The marriage station was another key area where Burton was able to save money. “When we looked at our marriage stations, the traditional suppliers quoted us costs that were just out of the question, so we went out and looked where else we could go. We actually took a supplier, Saisung, based in Hong Kong; we packaged the whole deal across the three greenfield plants, plus some American plants, and now they’re putting in our marriage systems across the company. It’s a good example where globalisation, and leveraging our size, gets us a technically competent supplier able to do the job – at the best prices. Saisung have done a great job for us.”

Burton is also responsible for the line itself, employing engineering teams to pull together the company’s global concepts into an executable, one-size-fits-all plan. “As we organise globally in GM, we’re getting much better at this,” he says. “Instead of the regions trying to do their own thing, we try to standardise around best practices.

For example, the paintshop is being determined by the radius, so the layout of the building was determined by the paintshop itself. However, our general assembly area was determined by our global set-up, taking a T-shape form. What I mean by T-shape is that you have trim lines going in one direction and chassis lines running in another, and our final finish running in another direction. It’s a concept we first used ten years ago in Poland.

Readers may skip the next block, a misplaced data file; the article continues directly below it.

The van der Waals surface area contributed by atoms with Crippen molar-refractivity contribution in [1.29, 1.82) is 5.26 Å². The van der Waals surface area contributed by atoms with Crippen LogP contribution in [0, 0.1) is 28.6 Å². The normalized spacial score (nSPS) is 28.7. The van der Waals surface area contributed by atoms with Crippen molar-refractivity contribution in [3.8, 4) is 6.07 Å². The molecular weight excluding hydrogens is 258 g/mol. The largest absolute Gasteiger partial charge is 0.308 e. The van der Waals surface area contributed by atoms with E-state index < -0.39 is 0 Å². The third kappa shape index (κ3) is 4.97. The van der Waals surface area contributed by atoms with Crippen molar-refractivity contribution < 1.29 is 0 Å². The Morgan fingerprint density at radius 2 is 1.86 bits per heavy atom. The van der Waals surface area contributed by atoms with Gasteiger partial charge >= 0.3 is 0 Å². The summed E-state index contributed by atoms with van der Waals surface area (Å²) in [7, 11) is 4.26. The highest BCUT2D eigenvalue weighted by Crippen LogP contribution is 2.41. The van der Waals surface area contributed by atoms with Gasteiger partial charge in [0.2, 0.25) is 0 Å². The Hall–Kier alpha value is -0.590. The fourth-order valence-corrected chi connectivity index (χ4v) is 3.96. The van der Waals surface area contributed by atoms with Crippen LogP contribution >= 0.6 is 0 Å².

“We still believe that the T-shape is good, for several reasons. One, it’s easy to manage. You can stand in the middle and see everything. Secondly, it has easy access for material, so you can deploy your material and store it around the ‘T’ in a very effective manner; shortening lengths of material supply, which with increasing levels of complexity and variations in colour and option, gets more and more difficult.”

In regards to model complexity, how much inventory does the St Petersburg plant carry? “As all our parts are currently coming from Korea, a 42-day journey, our inventory is a little lower than most plants, so we only keep about two days of stock here. Other GM facilities are talking about lowering inventories and shortening lead times as a way to cut costs, with lower inventory around the track.

That’s something we’re also trying to do. It’s a fundamental. It reduces the required storage space and it reduces the amount of parts you’ve got tied up when you perhaps have a quality problem or a design change.”

As for environmental regulations, Burton says that Russia has some surprisingly strict guidelines. “The environmental rules and regulations are stronger here than in Europe,” he says. “The government worked with us to do all the checks on the land, some people had dumped a lot of stuff here and we had to clean that up. When we did the grading and analysis of the soil, under Russian law, this area was considered extremely dangerous. Under German law, with the same measurements, we would have built the plant without even thinking about it.

“This also applies to emissions. This is a so-called ‘sanitary zone’, so you have to take into account the chimney stacks, the exhaust from the cars within the building, all this is combined into a package to understand our total emissions. Don’t ever think that ‘this is Russia, you can do what you want’. There are very strict rules.

General Motors follows the rules of the country and my job is to create a plant that is environmentally correct within Russian legislation. That’s a tough call, though we’ve driven some money into the project specifically to make sure we do the right thing.”